When a pit bull advocate is killed by their own dogs, defenders of pit bulls unravel even further by fabricating stories. After 22-year old Bethany Stephens was fatally attacked and eaten by her two pit bulls in 2017, the Goochland County Sheriff's Office had to give a second press conference due to the misinformation being disseminated by pit bull advocates on social media. Their many conspiracy theories ranged from Stephens being "murdered" to being "attacked by a bear."19
After 32-year old Darla Napora was killed by her male pit bull named "Gunner" in 2011, a blogger for the now defunct Examiner.com, Cindy Marabito, spread the false rumor that Darla "fell off a ladder and hit her head."20 Napora was six months pregnant at the time and an avid supporter of BadRap, which supports the "Pit Bull Cause." After her horrific death, her husband said he did not blame the dog, and he planned to bury Napora with "Gunner's" cremated remains in her casket.21
A day after the family's pit bull fatally attacked his pregnant wife, Greg Napora said Friday he doesn't blame the dog. He even plans to bury his spouse, Darla, with their pet's cremated remains in her casket.
"They are the most loving animals I have ever had in my life. Whatever happened right now was not the breed's fault," said Napora." - Mercury News, August 12, 2011
Both Steve Klemetti and Greg Napora also publically characterized these savage attacks as a "freak accident" afterward. The term "freak accident" has been used by the owners of vicious dogs -- primarily pit bulls -- to deny responsibility after monolithic maulings and fatal attacks since 1985.22 Statistically, over the 16-year period of 2005 to 2020, pit bulls killed an American every 15 days on average. Thus, these fatal attacks are routine, not a freak accident, as illustrated here.
According to the Tufts study, the most public way in which pit bull owners managed breed stigma was to become a fierce advocate for the breed. These owners seek to "educate" the public -- often through their own well-behaved pets -- by discounting stereotypes and promoting the finer qualities of the breed. For instance, to help deflect the fear that pit bulls incite about children, one respondent kept a photo handy that showed three children rubbing her pit bull's tummy.23
Examples of breed ambassador imagery are easily found on the Internet, like the YouTube video, "Pit Bull Viciously Attacks Baby," which depicts happy babies lying near pit bulls. Some breed ambassadors, however, take activism of the "Pit Bull Cause" to reckless levels. Despite warnings from pit bull experts to "avoid dog parks" at all costs,24 such persons purposely visit dog parks to show other dog owners that pit bulls are safe, reliable dogs that are merely "misunderstood."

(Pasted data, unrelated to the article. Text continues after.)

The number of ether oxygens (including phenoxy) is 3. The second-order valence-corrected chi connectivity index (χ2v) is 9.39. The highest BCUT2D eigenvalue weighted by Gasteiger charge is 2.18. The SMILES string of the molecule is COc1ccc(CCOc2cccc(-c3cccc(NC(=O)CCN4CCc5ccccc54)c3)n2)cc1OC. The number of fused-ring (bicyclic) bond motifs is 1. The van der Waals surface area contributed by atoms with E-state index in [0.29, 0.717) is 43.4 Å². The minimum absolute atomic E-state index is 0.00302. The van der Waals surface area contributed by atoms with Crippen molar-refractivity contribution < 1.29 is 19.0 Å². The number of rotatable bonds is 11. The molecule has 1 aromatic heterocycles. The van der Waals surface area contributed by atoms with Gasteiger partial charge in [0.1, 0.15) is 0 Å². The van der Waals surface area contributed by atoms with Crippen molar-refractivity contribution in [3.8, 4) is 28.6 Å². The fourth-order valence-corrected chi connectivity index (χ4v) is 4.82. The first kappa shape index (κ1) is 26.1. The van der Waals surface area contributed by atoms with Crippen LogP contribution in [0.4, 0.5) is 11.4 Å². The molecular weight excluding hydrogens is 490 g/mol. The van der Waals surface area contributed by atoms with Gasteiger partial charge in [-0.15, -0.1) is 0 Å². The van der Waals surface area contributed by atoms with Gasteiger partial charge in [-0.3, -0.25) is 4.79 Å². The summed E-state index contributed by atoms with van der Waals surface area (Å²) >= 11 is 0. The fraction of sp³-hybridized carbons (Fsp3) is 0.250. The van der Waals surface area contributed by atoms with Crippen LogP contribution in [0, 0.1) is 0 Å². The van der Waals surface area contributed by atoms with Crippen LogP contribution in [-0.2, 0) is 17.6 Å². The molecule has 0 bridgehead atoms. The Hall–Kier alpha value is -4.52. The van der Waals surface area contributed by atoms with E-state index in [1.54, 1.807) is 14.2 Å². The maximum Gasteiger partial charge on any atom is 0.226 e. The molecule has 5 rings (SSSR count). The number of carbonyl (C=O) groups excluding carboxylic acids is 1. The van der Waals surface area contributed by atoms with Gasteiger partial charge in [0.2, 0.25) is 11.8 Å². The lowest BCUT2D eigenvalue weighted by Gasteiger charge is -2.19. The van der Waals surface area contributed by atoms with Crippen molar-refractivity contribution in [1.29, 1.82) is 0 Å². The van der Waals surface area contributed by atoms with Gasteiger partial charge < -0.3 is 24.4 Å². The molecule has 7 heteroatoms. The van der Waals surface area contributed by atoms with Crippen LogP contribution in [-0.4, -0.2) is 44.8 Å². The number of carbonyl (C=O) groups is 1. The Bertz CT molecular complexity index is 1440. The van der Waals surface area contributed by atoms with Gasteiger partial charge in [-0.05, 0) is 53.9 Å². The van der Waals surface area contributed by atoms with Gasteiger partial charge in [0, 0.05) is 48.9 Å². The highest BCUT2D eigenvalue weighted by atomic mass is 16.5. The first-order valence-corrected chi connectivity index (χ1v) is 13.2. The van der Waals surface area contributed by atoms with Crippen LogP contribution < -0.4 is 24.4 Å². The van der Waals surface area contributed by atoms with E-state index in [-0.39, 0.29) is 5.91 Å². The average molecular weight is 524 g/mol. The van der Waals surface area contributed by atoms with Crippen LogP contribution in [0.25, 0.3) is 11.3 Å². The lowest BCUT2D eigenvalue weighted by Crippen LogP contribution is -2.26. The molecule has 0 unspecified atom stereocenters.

Since the publication of the Tufts study in 2000, traditional "breed ambassador programs" have been fading, including BadRap's Pit Bull Hall project and Ambassadog Project.25 However, "therapy" pit bulls are still used to indoctrinate children though "reading" programs at elementary schools and libraries.26 Breed advocates also attempt to insert pit bulls into pet therapy programs at children's hospitals and hospices. When success is not achieved, outrage can follow.27
Police K9 Stunt Pit Bulls
Beginning in 2015,28 a new type of breed ambassador program was started by Animal Farm Foundation, the leading financers of the Pit Bull Lobby. The group began paying Bradley Croft of Universal K9 to train "rescued and sheltered" pit bulls as K-9 detection dogs, which the group then gave away freely to police departments.29 The PR emphasis was on officers that sweep schools with K-9s to detect drugs in order to place these K-9 stunt pit bulls in front of children.30
"Our goal in that was to get good PR for shelter dogs," Coleman said. Her organization would sponsor the care for the dogs and pay for two weeks of training for handlers and their expenses while staying in San Antonio. Animal Farm Foundation contributed $111,750 to Universal K9 in 2016.31
In 2017, they contributed $130,500, according to tax returns.32
The group did not renew their grant with Universal K9 in 2018, citing that Universal K9 wanted to expand the program beyond what they were willing to fund.33 In August 2018, the FBI and IRS raided the Universal K9 facility in San Antonio and seized 26 dogs. Croft was later indicted on eight counts of wire fraud, four counts of aggravated identity theft and two counts of money laundering in a scheme that defrauded the government to obtain GI Bill benefit payments.34
The public's response to the K-9s met with some skepticism. When the Clay County Sheriff's Office announced their K-9 pits bulls in 2017, they stated that both pit bulls "are only single purpose dogs, meaning they are only trained in narcotics detection. They are not and never will be trained in criminal apprehension or bite work. No Pitbull/Pitbull mixes granted by Animal Farm Foundation and Universal K9 will ever be trained in bite work or criminal apprehension."35
Service and Support Dogs
Today, "ambassador" status for pit bulls is often achieved through fake service dogs, due to the loopholes in the American for Disabilities Act (ADA). After multiple attacks by emotional support animals (ESAs) on aircrafts, airlines began to more tightly scrutinize them, including Delta Air Lines banning pit bulls as service and support dogs in July of 2018. "Untrained, pit bull-type dogs posing as both service and support animals are a potential safety risk," Delta said at that time.